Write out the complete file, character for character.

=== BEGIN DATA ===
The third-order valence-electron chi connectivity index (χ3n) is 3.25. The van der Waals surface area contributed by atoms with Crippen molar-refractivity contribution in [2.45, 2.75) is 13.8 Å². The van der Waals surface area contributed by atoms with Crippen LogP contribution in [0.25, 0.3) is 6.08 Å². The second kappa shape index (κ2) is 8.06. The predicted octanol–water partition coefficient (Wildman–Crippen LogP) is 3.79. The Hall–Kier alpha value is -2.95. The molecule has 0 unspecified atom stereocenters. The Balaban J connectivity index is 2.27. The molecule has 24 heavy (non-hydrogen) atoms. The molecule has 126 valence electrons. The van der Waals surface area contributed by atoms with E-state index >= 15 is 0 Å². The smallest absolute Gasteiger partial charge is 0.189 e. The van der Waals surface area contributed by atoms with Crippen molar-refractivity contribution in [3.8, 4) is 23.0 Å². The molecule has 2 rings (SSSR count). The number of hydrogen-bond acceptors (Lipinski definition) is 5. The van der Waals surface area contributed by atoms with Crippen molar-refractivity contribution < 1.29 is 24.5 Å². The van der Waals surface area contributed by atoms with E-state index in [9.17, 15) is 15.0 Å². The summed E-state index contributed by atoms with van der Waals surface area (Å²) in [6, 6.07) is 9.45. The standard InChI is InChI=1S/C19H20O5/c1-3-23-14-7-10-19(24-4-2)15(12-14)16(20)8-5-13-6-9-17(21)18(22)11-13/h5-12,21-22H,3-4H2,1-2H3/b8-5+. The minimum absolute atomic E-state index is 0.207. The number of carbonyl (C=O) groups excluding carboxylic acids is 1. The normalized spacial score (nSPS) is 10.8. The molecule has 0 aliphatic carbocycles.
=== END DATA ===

The third-order valence-electron chi connectivity index (χ3n) is 3.25. The van der Waals surface area contributed by atoms with Crippen molar-refractivity contribution in [2.45, 2.75) is 13.8 Å². The van der Waals surface area contributed by atoms with Crippen LogP contribution in [0.25, 0.3) is 6.08 Å². The second kappa shape index (κ2) is 8.06. The predicted octanol–water partition coefficient (Wildman–Crippen LogP) is 3.79. The Hall–Kier alpha value is -2.95. The molecule has 0 unspecified atom stereocenters. The Balaban J connectivity index is 2.27. The molecule has 24 heavy (non-hydrogen) atoms. The molecule has 126 valence electrons. The van der Waals surface area contributed by atoms with E-state index >= 15 is 0 Å². The smallest absolute Gasteiger partial charge is 0.189 e. The van der Waals surface area contributed by atoms with Crippen molar-refractivity contribution in [3.8, 4) is 23.0 Å². The molecule has 2 rings (SSSR count). The number of hydrogen-bond acceptors (Lipinski definition) is 5. The van der Waals surface area contributed by atoms with Crippen molar-refractivity contribution < 1.29 is 24.5 Å². The van der Waals surface area contributed by atoms with E-state index in [9.17, 15) is 15.0 Å². The summed E-state index contributed by atoms with van der Waals surface area (Å²) in [6, 6.07) is 9.45. The standard InChI is InChI=1S/C19H20O5/c1-3-23-14-7-10-19(24-4-2)15(12-14)16(20)8-5-13-6-9-17(21)18(22)11-13/h5-12,21-22H,3-4H2,1-2H3/b8-5+. The minimum absolute atomic E-state index is 0.207. The number of carbonyl (C=O) groups excluding carboxylic acids is 1. The normalized spacial score (nSPS) is 10.8. The molecule has 0 aliphatic carbocycles.